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KYIV, Ukraine (AP) – Russia unleashed a string of attacks Monday against rail and fuel installations deep inside Ukraine, far from the front lines of Moscow’s new eastern offensive, as Russia’s top diplomat warned against provoking World War III and said the threat of a nuclear conflict “should not be underestimated.”
The U.S., meanwhile, moved to rush more weaponry to Ukraine and said the assistance from the Western allies is making a difference in the two-month-old war.
“Russia is failing. Ukraine is succeeding,” U.S. Secretary of State Antony Blinken declared, a day after he and the U.S. secretary of defense made a visit to Kyiv to meet with President Volodymyr Zelenskyy.
Mr. Blinken said Washington approved a $165 million sale of ammunition—non-U.S. ammo, mainly if not entirely for Ukraine’s Soviet-era weapons—and will also provide more than $300 million in financing to buy more supplies.
U.S. Defense Secretary Lloyd Austin took his comments further, saying that while the U.S. wants to see Ukraine remain a sovereign, democratic country, it also wants “to see Russia weakened to the point where it can’t do things like invade Ukraine.”
Mr. Austin’s comments about weakening Russia appeared to represent a shift in broader U.S. strategic goals. Previously, the U.S. position had been that the goal of American military aid was to help Ukraine win and to defend Ukraine’s NATO neighbors against Russian threats.
Russian Foreign Minister Sergei Lavrov said weapons supplied by Western countries “will be a legitimate target,” adding that Russian forces had already targeted weapons warehouses in western Ukraine.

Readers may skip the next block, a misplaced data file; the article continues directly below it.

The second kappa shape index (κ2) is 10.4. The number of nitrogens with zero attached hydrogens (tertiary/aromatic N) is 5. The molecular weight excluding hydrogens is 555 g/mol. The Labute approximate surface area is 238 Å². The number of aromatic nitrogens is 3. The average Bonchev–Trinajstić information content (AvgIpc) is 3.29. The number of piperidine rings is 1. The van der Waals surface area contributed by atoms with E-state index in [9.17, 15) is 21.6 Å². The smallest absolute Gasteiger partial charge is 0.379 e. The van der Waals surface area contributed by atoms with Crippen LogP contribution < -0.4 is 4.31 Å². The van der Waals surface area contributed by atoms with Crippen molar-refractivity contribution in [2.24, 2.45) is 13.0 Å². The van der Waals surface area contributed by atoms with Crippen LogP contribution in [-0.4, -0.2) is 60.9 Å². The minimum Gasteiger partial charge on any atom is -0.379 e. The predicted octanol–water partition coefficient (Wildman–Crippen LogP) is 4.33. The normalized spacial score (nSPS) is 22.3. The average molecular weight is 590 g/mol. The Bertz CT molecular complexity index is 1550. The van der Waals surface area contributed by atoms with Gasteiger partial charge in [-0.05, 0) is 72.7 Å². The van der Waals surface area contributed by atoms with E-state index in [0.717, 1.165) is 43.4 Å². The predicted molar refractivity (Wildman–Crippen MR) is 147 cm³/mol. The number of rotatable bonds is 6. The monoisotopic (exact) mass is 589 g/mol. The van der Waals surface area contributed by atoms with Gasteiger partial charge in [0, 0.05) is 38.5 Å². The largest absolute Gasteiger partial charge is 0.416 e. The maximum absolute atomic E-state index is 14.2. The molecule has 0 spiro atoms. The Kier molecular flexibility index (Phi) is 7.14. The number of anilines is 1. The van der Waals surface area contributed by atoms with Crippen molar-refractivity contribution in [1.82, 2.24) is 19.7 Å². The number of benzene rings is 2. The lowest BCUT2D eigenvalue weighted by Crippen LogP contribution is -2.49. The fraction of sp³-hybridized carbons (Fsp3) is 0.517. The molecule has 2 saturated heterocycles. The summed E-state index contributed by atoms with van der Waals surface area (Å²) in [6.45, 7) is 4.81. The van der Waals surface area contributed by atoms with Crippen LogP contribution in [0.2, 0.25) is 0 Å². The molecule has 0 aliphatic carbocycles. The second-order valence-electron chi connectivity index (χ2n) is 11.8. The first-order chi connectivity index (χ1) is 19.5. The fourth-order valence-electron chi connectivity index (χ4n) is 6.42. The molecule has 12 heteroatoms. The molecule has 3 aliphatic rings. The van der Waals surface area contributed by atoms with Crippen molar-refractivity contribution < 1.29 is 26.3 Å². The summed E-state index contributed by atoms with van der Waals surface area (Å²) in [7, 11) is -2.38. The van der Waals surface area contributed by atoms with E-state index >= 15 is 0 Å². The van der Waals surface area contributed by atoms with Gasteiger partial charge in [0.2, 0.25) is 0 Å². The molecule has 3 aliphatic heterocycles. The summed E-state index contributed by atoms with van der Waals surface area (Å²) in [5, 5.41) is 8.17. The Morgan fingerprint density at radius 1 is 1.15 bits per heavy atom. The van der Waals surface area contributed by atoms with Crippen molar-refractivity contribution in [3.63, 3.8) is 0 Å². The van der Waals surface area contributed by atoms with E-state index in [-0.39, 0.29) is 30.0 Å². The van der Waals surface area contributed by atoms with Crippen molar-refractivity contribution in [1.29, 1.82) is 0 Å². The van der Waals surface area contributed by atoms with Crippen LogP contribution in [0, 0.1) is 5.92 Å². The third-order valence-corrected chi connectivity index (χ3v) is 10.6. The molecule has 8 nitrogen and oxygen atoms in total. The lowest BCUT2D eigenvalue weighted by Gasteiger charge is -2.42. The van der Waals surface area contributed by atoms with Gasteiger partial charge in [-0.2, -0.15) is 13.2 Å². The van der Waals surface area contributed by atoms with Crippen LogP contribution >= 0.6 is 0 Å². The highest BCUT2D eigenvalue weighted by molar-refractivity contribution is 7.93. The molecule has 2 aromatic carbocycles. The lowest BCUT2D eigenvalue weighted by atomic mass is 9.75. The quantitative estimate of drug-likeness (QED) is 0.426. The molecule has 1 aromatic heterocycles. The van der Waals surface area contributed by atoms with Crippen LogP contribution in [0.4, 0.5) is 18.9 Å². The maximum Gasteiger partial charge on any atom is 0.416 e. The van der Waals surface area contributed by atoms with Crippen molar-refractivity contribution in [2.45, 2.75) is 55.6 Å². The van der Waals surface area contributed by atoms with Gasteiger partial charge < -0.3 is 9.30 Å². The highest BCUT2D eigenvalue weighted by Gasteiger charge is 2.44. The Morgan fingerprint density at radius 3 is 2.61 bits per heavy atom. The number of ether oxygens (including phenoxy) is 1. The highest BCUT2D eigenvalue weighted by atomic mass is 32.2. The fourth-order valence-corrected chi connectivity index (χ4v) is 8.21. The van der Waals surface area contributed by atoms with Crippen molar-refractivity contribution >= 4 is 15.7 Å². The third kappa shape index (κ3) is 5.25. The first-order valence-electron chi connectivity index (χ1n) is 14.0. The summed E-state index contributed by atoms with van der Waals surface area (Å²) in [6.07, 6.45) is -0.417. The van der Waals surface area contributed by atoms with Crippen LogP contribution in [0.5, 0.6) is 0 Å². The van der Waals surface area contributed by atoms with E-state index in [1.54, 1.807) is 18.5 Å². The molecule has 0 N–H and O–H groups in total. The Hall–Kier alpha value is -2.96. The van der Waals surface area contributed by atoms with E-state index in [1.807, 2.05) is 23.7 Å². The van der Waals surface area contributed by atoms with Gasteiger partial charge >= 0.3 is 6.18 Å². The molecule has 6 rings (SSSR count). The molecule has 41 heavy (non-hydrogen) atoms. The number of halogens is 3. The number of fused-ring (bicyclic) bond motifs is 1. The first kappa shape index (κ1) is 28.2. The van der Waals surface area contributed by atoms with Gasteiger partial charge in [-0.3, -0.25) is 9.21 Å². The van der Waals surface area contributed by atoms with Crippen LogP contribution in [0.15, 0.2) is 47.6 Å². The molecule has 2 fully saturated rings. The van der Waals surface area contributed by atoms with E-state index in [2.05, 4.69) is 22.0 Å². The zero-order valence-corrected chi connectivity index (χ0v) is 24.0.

“Everyone is reciting incantations that in no case can we allow World War III,” Mr. Lavrov said in a wide-ranging interview on Russian television. He accused Ukrainian leaders of provoking Russia by asking NATO to become involved in the conflict.
By providing weapons, NATO forces are “pouring oil on the fire,” he said, according to a transcript on the Russian Foreign Ministry’s website.
Regarding the possibility of a nuclear confrontation, Mr. Lavrov said: “I would not want to see these risks artificially inflated now, when the risks are rather significant.”
“The danger is serious,” he said. “It is real. It should not be underestimated.”
When Russia invaded Ukraine on February 24, its apparent goal was the lightning capture of Kyiv, the capital. But the Ukrainians, with the help of Western weapons, thwarted the push and forced President Vladimir Putin’s troops to retreat.
Moscow now says its goal is to take the Donbas, the mostly Russian-speaking industrial region in eastern Ukraine. While both sides say the campaign in the east is underway, Russia has yet to mount an all-out ground offensive and has not achieved any major breakthroughs.